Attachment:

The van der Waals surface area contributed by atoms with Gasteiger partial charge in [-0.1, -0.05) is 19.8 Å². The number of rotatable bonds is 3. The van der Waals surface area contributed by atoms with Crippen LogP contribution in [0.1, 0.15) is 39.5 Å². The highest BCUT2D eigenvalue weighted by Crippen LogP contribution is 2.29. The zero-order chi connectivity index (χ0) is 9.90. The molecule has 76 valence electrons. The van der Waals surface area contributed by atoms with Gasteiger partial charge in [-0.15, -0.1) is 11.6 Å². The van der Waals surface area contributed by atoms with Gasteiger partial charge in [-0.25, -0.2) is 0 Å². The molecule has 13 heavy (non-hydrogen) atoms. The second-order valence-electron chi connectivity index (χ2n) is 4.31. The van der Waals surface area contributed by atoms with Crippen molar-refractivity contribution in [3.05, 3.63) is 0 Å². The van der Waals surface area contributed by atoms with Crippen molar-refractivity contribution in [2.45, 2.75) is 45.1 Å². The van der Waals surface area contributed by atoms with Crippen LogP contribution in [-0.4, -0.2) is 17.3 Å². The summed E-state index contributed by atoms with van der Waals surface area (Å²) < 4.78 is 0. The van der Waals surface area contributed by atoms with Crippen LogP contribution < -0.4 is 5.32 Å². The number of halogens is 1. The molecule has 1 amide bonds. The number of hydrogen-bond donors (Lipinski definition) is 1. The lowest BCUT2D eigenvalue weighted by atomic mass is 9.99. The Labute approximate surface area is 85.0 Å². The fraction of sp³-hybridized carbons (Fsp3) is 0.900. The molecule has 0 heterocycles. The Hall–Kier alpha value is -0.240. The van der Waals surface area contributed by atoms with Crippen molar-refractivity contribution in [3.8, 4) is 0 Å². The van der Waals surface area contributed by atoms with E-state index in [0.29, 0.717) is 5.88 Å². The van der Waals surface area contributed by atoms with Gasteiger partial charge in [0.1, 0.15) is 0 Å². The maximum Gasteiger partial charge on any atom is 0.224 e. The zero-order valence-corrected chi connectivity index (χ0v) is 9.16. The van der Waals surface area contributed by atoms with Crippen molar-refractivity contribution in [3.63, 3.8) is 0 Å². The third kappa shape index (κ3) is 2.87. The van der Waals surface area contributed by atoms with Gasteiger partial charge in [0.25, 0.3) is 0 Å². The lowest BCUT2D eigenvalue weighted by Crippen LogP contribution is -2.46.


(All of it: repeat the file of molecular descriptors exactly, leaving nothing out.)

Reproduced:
The van der Waals surface area contributed by atoms with Gasteiger partial charge in [-0.1, -0.05) is 19.8 Å². The number of rotatable bonds is 3. The van der Waals surface area contributed by atoms with Crippen LogP contribution in [0.1, 0.15) is 39.5 Å². The highest BCUT2D eigenvalue weighted by Crippen LogP contribution is 2.29. The zero-order chi connectivity index (χ0) is 9.90. The molecule has 76 valence electrons. The van der Waals surface area contributed by atoms with Gasteiger partial charge in [-0.15, -0.1) is 11.6 Å². The van der Waals surface area contributed by atoms with Gasteiger partial charge in [-0.25, -0.2) is 0 Å². The molecule has 13 heavy (non-hydrogen) atoms. The second-order valence-electron chi connectivity index (χ2n) is 4.31. The van der Waals surface area contributed by atoms with Crippen molar-refractivity contribution in [3.05, 3.63) is 0 Å². The van der Waals surface area contributed by atoms with Crippen molar-refractivity contribution in [2.45, 2.75) is 45.1 Å². The van der Waals surface area contributed by atoms with Crippen LogP contribution in [-0.4, -0.2) is 17.3 Å². The summed E-state index contributed by atoms with van der Waals surface area (Å²) < 4.78 is 0. The van der Waals surface area contributed by atoms with Crippen LogP contribution < -0.4 is 5.32 Å². The number of halogens is 1. The molecule has 1 amide bonds. The number of hydrogen-bond donors (Lipinski definition) is 1. The lowest BCUT2D eigenvalue weighted by atomic mass is 9.99. The Labute approximate surface area is 85.0 Å². The fraction of sp³-hybridized carbons (Fsp3) is 0.900. The molecule has 0 heterocycles. The Hall–Kier alpha value is -0.240. The van der Waals surface area contributed by atoms with Crippen molar-refractivity contribution in [3.8, 4) is 0 Å². The van der Waals surface area contributed by atoms with E-state index in [0.29, 0.717) is 5.88 Å². The van der Waals surface area contributed by atoms with Gasteiger partial charge in [0.1, 0.15) is 0 Å². The maximum Gasteiger partial charge on any atom is 0.224 e. The zero-order valence-corrected chi connectivity index (χ0v) is 9.16. The van der Waals surface area contributed by atoms with Crippen molar-refractivity contribution in [3.63, 3.8) is 0 Å². The third kappa shape index (κ3) is 2.87. The van der Waals surface area contributed by atoms with Gasteiger partial charge in [0.25, 0.3) is 0 Å². The lowest BCUT2D eigenvalue weighted by Crippen LogP contribution is -2.46.